I also really liked how there was a narrator who would chime in during certain parts of the story, making this an almost fairy tale look on realistic love, telling the audience what’s going through Tom’s mind, what are his expectations and what is the reality of the situation- a brilliant little touch.
But my favorite parts of the movie were the little touches in the story, like how certain places could be both magical and heartbreaking for a couple. For example, the movie jumps to like day 52 showing Tom and Summer happily going through Ikea having fun, then later in the film after a few more days, the narrative jumps to like day 250 and shows Tom and Summer in Ikea again with Tom trying to reenact the fun they had months ago together when they were there for the first time and with Summer not being interested. It was this point of the film that it completely had me. It’s like the, “you had me at hello” scene for me in this movie. The touch of showing the simplicity of everyday life and how our memories of places can change from one moment to the next, what may have once been our special place is now just a place of misplaced memories, really got me, the truth of it all, and really, “it had me at hello.”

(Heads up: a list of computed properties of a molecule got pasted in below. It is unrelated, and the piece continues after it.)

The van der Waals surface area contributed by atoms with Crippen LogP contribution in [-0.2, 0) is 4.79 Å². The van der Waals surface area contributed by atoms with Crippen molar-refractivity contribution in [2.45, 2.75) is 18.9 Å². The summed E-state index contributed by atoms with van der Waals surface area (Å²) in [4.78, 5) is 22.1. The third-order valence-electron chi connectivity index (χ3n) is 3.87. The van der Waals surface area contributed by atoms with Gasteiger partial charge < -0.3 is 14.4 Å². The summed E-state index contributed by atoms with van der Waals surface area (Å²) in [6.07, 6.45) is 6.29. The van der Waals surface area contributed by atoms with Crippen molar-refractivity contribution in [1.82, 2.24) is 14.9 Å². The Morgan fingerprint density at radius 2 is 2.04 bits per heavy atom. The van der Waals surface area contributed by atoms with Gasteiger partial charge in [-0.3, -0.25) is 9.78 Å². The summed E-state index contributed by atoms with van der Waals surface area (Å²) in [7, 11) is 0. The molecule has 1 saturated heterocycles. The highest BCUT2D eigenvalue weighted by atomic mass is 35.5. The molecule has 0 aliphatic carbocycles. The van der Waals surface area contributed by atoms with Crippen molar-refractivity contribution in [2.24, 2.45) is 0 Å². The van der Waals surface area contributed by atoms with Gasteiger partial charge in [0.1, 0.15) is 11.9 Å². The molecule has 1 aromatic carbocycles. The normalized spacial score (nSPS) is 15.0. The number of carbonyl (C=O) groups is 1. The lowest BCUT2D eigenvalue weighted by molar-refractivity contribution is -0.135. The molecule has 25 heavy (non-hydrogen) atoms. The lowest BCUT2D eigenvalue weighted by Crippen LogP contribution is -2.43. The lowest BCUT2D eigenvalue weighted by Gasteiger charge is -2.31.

Any guy who has ever fallen desperately in love with a girl, so much so that they’re blinded by her faults, consumed by just the very presence of her, not just a girl but more a phase of one’s life, will definitely see themselves in Tom’s neurotic 20-something romantic. I mean Summer isn’t the ideal girl, but for Tom, for 500 days, she is. And that’s why I said that Summer is not just a girl but a phase, because she is there to help him grow, help him evolve and understand love better. So we go along for the ride with Tom, we fall in love with Summer too, end up being devastated by her, and in the end ultimately coming to terms with the situation. It’s just great.